could be used as grounds for negative
                         evaluation.

     B.   The relevance of being from URI.

          1.   URI has had post-tenure review for 26 years, since
               their first collective bargaining contract.
          2.   Faculty are reviewed annually before tenure,
               biennially as associate professors, and
               quadrennially as full professors.
          3.   The review consists of a cumulative written
               evaluation of the faculty member's activity by
               peers, chair, and dean.  The review considers the
               relationship of the faculty member's activity to
               the department's, college's, and university's
               goals.  The faculty member has the right to
               respond.
          4.   The criterion of a successful review is
               "conscientious discharge of duties," not the
               criteria for promotion.
          5.   Promotion and merit reviews are separate.
          6.   Questions (and some answers):

               a.   What kind of meaningful feedback does one
                    get?  Apparently very little.
               b.   What are the benefits?
                    (1)  Faculty find it useful to review what
                         they've done over the past four years.
                    (2)  Peers get a good sense of what their
                         colleagues have been doing, and they
                         develop a sense of mutual
                         responsibility.
                    (3)  The cumulative nature of the reviews
                         provides a history that can be used
                         effectively to defend a faculty member,
                         as well as to establish that there is a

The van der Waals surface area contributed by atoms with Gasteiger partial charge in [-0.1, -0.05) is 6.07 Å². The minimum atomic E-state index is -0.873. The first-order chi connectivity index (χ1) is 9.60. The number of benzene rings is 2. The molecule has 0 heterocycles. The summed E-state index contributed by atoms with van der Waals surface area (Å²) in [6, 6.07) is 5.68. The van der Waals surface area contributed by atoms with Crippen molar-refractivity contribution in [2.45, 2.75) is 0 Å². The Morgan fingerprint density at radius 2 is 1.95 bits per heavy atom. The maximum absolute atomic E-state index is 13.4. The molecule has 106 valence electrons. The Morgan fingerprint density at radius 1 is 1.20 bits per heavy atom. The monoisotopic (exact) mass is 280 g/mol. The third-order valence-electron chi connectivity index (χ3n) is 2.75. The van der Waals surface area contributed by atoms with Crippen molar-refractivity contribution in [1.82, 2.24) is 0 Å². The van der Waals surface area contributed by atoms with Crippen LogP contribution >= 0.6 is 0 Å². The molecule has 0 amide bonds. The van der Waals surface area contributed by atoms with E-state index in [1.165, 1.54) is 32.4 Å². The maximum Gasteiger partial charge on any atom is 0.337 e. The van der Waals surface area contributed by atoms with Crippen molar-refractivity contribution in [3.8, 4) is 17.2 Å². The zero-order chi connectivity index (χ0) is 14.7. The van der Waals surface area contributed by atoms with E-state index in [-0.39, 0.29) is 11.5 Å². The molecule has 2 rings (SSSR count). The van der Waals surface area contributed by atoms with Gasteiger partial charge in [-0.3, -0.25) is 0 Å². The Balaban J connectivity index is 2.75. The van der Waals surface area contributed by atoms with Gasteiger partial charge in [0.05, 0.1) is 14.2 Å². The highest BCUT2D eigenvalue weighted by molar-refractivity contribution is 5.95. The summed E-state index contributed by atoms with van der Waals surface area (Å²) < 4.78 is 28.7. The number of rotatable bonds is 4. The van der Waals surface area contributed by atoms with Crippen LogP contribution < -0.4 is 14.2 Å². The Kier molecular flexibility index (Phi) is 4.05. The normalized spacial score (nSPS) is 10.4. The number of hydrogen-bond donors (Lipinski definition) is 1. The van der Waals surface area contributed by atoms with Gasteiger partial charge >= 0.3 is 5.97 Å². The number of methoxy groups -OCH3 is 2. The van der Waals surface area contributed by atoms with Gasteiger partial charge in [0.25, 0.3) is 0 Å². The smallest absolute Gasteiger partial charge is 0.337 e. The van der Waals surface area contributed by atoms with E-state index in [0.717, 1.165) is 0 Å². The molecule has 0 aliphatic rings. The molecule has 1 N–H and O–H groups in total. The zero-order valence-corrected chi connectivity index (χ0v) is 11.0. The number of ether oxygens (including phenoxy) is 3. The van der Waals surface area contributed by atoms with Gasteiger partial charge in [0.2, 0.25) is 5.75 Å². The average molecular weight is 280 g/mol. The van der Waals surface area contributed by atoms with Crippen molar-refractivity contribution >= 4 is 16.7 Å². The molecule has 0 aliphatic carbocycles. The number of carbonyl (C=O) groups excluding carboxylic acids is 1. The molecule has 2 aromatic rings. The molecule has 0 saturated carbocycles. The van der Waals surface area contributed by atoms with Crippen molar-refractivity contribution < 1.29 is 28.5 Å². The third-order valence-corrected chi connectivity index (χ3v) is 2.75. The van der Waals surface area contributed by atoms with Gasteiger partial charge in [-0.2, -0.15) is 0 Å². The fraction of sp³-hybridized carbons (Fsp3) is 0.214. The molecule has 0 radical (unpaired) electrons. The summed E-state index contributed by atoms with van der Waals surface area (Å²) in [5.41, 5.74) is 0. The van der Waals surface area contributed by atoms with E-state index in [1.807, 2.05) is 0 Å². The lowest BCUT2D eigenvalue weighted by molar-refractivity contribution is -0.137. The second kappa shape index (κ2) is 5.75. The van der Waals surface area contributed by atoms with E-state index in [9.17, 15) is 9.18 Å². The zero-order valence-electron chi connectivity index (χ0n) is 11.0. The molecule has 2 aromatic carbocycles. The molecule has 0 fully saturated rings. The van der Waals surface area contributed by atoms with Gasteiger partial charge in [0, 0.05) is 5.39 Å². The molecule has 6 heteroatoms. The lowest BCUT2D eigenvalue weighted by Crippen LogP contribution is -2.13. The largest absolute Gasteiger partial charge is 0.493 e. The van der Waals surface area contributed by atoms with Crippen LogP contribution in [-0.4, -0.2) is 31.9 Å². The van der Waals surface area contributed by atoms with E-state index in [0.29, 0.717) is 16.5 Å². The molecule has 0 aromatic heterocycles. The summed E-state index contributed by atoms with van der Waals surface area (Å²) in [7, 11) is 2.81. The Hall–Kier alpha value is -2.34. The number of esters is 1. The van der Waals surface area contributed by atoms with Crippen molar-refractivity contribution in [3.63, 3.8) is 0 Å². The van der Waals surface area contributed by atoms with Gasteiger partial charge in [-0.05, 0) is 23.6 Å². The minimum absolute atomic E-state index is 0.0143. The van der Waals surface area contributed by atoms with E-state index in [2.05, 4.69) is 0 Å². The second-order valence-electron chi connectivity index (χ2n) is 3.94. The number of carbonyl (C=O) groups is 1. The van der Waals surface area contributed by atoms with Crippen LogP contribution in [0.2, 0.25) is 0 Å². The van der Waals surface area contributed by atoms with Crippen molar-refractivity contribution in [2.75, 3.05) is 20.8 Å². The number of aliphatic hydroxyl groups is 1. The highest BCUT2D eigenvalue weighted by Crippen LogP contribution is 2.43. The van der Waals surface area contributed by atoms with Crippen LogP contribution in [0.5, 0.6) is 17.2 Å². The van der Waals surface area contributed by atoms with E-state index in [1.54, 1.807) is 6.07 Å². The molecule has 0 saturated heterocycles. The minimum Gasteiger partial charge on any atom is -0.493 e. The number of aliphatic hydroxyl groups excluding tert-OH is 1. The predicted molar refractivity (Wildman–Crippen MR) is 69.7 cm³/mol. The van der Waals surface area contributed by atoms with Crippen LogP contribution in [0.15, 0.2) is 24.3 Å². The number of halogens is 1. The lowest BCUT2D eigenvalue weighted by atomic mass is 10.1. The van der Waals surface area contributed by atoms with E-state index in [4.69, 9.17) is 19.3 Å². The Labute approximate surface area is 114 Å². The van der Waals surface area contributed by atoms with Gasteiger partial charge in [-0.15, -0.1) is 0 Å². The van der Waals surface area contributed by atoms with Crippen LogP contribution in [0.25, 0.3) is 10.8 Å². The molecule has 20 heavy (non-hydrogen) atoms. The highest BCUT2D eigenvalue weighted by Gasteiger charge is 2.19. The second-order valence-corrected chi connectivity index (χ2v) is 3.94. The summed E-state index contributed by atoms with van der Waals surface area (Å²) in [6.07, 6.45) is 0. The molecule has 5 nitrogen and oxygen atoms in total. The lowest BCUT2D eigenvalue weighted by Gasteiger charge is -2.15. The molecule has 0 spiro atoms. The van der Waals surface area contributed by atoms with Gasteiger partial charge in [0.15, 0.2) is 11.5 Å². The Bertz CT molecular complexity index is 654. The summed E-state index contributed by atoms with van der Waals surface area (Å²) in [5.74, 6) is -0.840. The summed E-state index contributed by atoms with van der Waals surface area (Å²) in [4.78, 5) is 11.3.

genuine deficiency.
               c.   Are there any consequences?  Only feedback
                    from the chair and dean.  Problems are dealt
                    with informally.  No plans nor mandates for
                    change.
               d.   Are there any resources for faculty
                    development tied to the review?  Apparently
                    not.
               e.   Have any cases gone very far toward
                    establishing that a faculty member has failed
                    to perform assigned duties or is incompetent?
                    No.
               f.   In a nutshell, there are neither carrots nor
                    sticks in the URI review.

     C.   General discussion (this is just a list of the issues
          raised).

          1.   There's a mismatch in the AAUP statement between
               the quality of the argument about why one doesn't
               need PTR and that spelling out why faculties
               nonetheless have to consider it.
          2.   Do institutions generally have a hard or an easy
               time meshing PTR with existing methods of
               evaluation?  Is PTR a radical or an incremental
               change to existing methods?  Does PTR make it
               easier for administrators to override performance
               criteria set by departments or faculty?
          3.   Goal setting or plans may only be appropriate when
               remediation is needed.  Otherwise, they may chill
               academic freedom by enforcing particular methods
               of teaching, lines of research, or avenues of
               outreach.  Furthermore, failing to come through on
               a plan can be used against the faculty member,
               even when he or she is not responsible for the
               failure.
          4.   How much of the resources set aside for PTR is
               used for remediation?  Shouldn't resources instead
               be devoted to productive purposes, e.g. rewarding
               productive faculty, investments that benefit the
               entire community, e.g. the library, etc.?
               Although there are often other resources for
               faculty development, those set aside for
               remediation are ordinarily paltry.
          5.   [I break here from my practice of not identifying
               a source, because it's important to know which
               "side" the following came from.] What can be
               achieved with PTR? A dean's answer:

               a.   Distinguish the disaffected from the dead and
                    re-engage the former.
               b.   The way to do so is to redefine their
                    responsibilities so that they may be
                    successful enough in carrying them out to be
                    eligible for merit again.
               c.   Deficiencies identified in terms of "failure
                    to perform assigned duties" language.
                    Specific suggestions should be made by chair
                    and dean about how to remedy a deficiency.